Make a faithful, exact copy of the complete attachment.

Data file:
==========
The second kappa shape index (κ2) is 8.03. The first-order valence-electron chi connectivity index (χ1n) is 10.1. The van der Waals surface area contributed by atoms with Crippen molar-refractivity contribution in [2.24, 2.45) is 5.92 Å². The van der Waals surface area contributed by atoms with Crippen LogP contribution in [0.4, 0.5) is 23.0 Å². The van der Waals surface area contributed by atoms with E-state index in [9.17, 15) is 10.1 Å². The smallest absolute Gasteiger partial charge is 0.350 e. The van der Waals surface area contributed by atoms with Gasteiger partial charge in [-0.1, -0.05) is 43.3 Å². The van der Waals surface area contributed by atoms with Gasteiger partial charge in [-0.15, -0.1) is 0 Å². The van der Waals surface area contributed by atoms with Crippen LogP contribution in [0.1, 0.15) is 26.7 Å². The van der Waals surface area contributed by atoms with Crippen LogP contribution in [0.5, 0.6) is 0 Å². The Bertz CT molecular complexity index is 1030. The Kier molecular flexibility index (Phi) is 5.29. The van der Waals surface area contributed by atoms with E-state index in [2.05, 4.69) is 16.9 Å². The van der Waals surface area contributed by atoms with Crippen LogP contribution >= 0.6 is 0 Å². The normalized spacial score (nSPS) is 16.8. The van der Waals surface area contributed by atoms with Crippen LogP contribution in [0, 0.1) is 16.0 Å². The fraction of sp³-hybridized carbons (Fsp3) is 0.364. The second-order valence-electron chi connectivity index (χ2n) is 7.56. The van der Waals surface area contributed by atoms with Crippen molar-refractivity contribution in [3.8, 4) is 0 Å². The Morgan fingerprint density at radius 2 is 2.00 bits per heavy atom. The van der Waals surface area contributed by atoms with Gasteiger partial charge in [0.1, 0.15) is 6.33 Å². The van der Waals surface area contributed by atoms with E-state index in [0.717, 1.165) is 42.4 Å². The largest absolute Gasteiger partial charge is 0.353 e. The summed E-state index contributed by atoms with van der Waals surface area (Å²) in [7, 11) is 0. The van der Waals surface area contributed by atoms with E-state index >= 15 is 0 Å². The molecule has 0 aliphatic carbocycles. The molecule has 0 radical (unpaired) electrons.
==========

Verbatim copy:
The second kappa shape index (κ2) is 8.03. The first-order valence-electron chi connectivity index (χ1n) is 10.1. The van der Waals surface area contributed by atoms with Crippen molar-refractivity contribution in [2.24, 2.45) is 5.92 Å². The van der Waals surface area contributed by atoms with Crippen LogP contribution in [0.4, 0.5) is 23.0 Å². The van der Waals surface area contributed by atoms with E-state index in [9.17, 15) is 10.1 Å². The smallest absolute Gasteiger partial charge is 0.350 e. The van der Waals surface area contributed by atoms with Gasteiger partial charge in [-0.1, -0.05) is 43.3 Å². The van der Waals surface area contributed by atoms with Gasteiger partial charge in [-0.15, -0.1) is 0 Å². The van der Waals surface area contributed by atoms with Crippen LogP contribution in [0.1, 0.15) is 26.7 Å². The van der Waals surface area contributed by atoms with Crippen LogP contribution in [0.5, 0.6) is 0 Å². The Bertz CT molecular complexity index is 1030. The Kier molecular flexibility index (Phi) is 5.29. The van der Waals surface area contributed by atoms with E-state index in [2.05, 4.69) is 16.9 Å². The van der Waals surface area contributed by atoms with Crippen LogP contribution >= 0.6 is 0 Å². The normalized spacial score (nSPS) is 16.8. The van der Waals surface area contributed by atoms with Crippen LogP contribution in [0, 0.1) is 16.0 Å². The fraction of sp³-hybridized carbons (Fsp3) is 0.364. The second-order valence-electron chi connectivity index (χ2n) is 7.56. The van der Waals surface area contributed by atoms with Crippen molar-refractivity contribution in [3.8, 4) is 0 Å². The Morgan fingerprint density at radius 2 is 2.00 bits per heavy atom. The van der Waals surface area contributed by atoms with Gasteiger partial charge in [0.1, 0.15) is 6.33 Å². The van der Waals surface area contributed by atoms with E-state index in [0.717, 1.165) is 42.4 Å². The largest absolute Gasteiger partial charge is 0.353 e. The summed E-state index contributed by atoms with van der Waals surface area (Å²) in [7, 11) is 0. The van der Waals surface area contributed by atoms with E-state index >= 15 is 0 Å². The molecule has 0 aliphatic carbocycles. The molecule has 0 radical (unpaired) electrons.